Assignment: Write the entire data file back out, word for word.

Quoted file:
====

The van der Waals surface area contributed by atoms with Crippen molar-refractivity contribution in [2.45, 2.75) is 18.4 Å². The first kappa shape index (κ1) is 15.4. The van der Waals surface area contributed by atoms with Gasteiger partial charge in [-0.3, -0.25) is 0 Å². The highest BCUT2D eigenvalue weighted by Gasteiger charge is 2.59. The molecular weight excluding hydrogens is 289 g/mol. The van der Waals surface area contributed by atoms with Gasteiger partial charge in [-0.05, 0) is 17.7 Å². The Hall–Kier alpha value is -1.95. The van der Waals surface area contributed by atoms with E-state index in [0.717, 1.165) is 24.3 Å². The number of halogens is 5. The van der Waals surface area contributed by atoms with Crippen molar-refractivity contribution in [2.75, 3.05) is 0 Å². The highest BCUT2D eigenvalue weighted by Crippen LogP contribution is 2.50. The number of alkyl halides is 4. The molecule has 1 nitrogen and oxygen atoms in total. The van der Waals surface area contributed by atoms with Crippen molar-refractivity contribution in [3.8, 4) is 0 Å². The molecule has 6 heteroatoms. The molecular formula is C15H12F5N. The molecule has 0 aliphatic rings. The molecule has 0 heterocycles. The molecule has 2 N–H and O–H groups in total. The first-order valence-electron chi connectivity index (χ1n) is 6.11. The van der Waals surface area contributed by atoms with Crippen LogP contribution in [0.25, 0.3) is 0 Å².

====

The van der Waals surface area contributed by atoms with Crippen molar-refractivity contribution in [2.45, 2.75) is 18.4 Å². The first kappa shape index (κ1) is 15.4. The van der Waals surface area contributed by atoms with Gasteiger partial charge in [-0.3, -0.25) is 0 Å². The highest BCUT2D eigenvalue weighted by Gasteiger charge is 2.59. The molecular weight excluding hydrogens is 289 g/mol. The van der Waals surface area contributed by atoms with Gasteiger partial charge in [-0.05, 0) is 17.7 Å². The Hall–Kier alpha value is -1.95. The van der Waals surface area contributed by atoms with E-state index in [0.717, 1.165) is 24.3 Å². The number of halogens is 5. The van der Waals surface area contributed by atoms with Crippen molar-refractivity contribution in [2.75, 3.05) is 0 Å². The highest BCUT2D eigenvalue weighted by Crippen LogP contribution is 2.50. The number of alkyl halides is 4. The molecule has 1 nitrogen and oxygen atoms in total. The van der Waals surface area contributed by atoms with Crippen molar-refractivity contribution in [3.8, 4) is 0 Å². The molecule has 6 heteroatoms. The molecular formula is C15H12F5N. The molecule has 0 aliphatic rings. The molecule has 0 heterocycles. The molecule has 2 N–H and O–H groups in total. The first-order valence-electron chi connectivity index (χ1n) is 6.11. The van der Waals surface area contributed by atoms with Crippen LogP contribution in [0.25, 0.3) is 0 Å².